Silvicultural Regimes in the Cause and Effect Relationships of the Forest-Damage Situation in Central Europe

Kuusela K (1987). Silvicultural Regimes in the Cause and Effect Relationships of the Forest-Damage Situation in Central Europe. IIASA Working Paper. IIASA, Laxenburg, Austria: WP-87-031

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Abstract

"New forest damages", often attributed to air-borne pollutants, are a complex, multi-cause process in which current silvicultural regimes have a decisive role. The treatment of stands has changed considerably in the time during which agrarian societies have developed into industrializing and post-industrialized welfare ones, and the commodity and timber production functions of the forest have changed to protective and social functions. On the side of forest management, economic success has become a secondary criterion next to protection and social values. As a consequence, tree stands have become denser and older. Under the glooming threat of pollution, the preservation principle, with an aim to preserve stands at full density and postpone the regeneration felling as far as possible, is becoming more and more popular. In over-dense and -mature stands, increasing numbers of trees lose their vitality and die under the stress of insects, diseases, and pollutants.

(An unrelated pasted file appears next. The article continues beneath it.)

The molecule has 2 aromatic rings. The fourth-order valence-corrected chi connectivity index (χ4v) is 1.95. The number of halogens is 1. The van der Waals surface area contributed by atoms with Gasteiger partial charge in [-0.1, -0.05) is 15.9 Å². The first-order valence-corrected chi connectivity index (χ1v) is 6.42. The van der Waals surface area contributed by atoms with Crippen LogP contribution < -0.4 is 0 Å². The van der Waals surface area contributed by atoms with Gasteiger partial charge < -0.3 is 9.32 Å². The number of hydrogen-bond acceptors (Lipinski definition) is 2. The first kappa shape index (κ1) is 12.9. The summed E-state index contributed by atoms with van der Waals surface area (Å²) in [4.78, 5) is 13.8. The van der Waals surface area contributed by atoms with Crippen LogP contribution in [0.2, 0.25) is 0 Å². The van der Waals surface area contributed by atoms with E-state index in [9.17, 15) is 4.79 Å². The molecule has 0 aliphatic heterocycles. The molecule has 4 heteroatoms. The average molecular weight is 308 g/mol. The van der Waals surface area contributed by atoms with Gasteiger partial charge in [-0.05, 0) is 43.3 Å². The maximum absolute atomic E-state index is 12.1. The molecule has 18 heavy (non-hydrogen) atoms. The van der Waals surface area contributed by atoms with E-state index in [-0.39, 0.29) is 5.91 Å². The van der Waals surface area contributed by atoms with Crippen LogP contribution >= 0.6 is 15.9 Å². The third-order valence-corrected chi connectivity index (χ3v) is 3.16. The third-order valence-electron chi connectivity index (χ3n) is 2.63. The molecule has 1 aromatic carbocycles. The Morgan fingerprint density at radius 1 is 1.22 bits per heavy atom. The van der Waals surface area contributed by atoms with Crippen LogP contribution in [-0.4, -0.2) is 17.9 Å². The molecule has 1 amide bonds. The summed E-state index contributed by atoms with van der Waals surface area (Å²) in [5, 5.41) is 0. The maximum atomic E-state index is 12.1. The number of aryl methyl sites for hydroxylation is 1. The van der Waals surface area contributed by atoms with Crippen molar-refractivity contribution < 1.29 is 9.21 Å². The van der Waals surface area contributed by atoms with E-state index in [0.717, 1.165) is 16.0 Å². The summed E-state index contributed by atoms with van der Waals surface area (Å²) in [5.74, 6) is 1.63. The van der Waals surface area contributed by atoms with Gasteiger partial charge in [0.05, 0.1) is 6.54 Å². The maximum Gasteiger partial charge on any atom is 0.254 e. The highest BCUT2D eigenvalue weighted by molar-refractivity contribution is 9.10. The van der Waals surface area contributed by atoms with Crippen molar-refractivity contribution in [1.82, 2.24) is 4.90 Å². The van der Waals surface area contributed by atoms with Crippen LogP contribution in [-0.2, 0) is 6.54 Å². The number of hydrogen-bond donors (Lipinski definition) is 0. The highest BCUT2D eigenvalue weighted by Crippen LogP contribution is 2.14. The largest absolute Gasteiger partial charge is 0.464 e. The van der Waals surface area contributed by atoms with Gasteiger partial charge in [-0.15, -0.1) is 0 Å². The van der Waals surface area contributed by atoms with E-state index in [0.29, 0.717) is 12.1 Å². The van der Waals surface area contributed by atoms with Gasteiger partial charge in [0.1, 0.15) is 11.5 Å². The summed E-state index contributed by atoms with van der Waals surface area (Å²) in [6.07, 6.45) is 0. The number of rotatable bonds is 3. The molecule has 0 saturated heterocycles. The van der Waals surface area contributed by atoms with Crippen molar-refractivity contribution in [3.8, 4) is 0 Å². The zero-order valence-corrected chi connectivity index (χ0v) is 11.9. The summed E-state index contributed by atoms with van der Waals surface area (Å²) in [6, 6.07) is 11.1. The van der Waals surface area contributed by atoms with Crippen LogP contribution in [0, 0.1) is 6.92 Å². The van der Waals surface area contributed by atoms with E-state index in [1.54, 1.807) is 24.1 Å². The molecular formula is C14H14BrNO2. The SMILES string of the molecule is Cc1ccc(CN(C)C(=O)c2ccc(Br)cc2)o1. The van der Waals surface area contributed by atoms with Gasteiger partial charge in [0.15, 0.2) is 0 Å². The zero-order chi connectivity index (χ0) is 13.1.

Forest managers cannot directly decrease the load of pollutants. But they can keep their forests young and give the trees enough growing space to be as resistant as possible to pollutants and other causes of death.

Item Type: Monograph (IIASA Working Paper)
Research Programs: Environment Program (ENV)
Depositing User: IIASA Import
Date Deposited: 15 Jan 2016 01:58
Last Modified: 18 Nov 2016 17:50
URI: http://pure.iiasa.ac.at/3021

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